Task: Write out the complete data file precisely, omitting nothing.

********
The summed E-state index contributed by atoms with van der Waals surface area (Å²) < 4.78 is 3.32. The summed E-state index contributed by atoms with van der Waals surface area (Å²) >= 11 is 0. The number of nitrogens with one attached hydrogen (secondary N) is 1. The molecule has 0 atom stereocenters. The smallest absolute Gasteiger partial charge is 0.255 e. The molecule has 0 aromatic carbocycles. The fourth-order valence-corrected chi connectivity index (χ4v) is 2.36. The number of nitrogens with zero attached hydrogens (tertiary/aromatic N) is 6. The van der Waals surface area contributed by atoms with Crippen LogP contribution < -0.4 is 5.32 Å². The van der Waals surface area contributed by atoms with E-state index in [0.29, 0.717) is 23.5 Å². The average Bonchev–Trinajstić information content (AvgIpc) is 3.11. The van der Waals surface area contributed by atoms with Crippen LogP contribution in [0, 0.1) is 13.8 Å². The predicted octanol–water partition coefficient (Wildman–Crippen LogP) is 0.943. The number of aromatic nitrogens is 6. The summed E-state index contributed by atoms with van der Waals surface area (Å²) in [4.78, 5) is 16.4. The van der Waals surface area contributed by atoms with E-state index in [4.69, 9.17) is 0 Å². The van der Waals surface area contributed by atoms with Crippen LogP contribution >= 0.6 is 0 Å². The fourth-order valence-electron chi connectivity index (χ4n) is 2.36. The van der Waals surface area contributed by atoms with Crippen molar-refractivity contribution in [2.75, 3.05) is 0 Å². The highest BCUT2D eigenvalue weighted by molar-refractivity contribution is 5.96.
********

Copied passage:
The summed E-state index contributed by atoms with van der Waals surface area (Å²) < 4.78 is 3.32. The summed E-state index contributed by atoms with van der Waals surface area (Å²) >= 11 is 0. The number of nitrogens with one attached hydrogen (secondary N) is 1. The molecule has 0 atom stereocenters. The smallest absolute Gasteiger partial charge is 0.255 e. The molecule has 0 aromatic carbocycles. The fourth-order valence-corrected chi connectivity index (χ4v) is 2.36. The number of nitrogens with zero attached hydrogens (tertiary/aromatic N) is 6. The van der Waals surface area contributed by atoms with Crippen LogP contribution < -0.4 is 5.32 Å². The van der Waals surface area contributed by atoms with E-state index in [0.29, 0.717) is 23.5 Å². The average Bonchev–Trinajstić information content (AvgIpc) is 3.11. The van der Waals surface area contributed by atoms with Crippen LogP contribution in [0, 0.1) is 13.8 Å². The predicted octanol–water partition coefficient (Wildman–Crippen LogP) is 0.943. The number of aromatic nitrogens is 6. The summed E-state index contributed by atoms with van der Waals surface area (Å²) in [4.78, 5) is 16.4. The van der Waals surface area contributed by atoms with E-state index in [4.69, 9.17) is 0 Å². The van der Waals surface area contributed by atoms with Crippen LogP contribution >= 0.6 is 0 Å². The fourth-order valence-electron chi connectivity index (χ4n) is 2.36. The van der Waals surface area contributed by atoms with Crippen molar-refractivity contribution in [2.75, 3.05) is 0 Å². The highest BCUT2D eigenvalue weighted by molar-refractivity contribution is 5.96.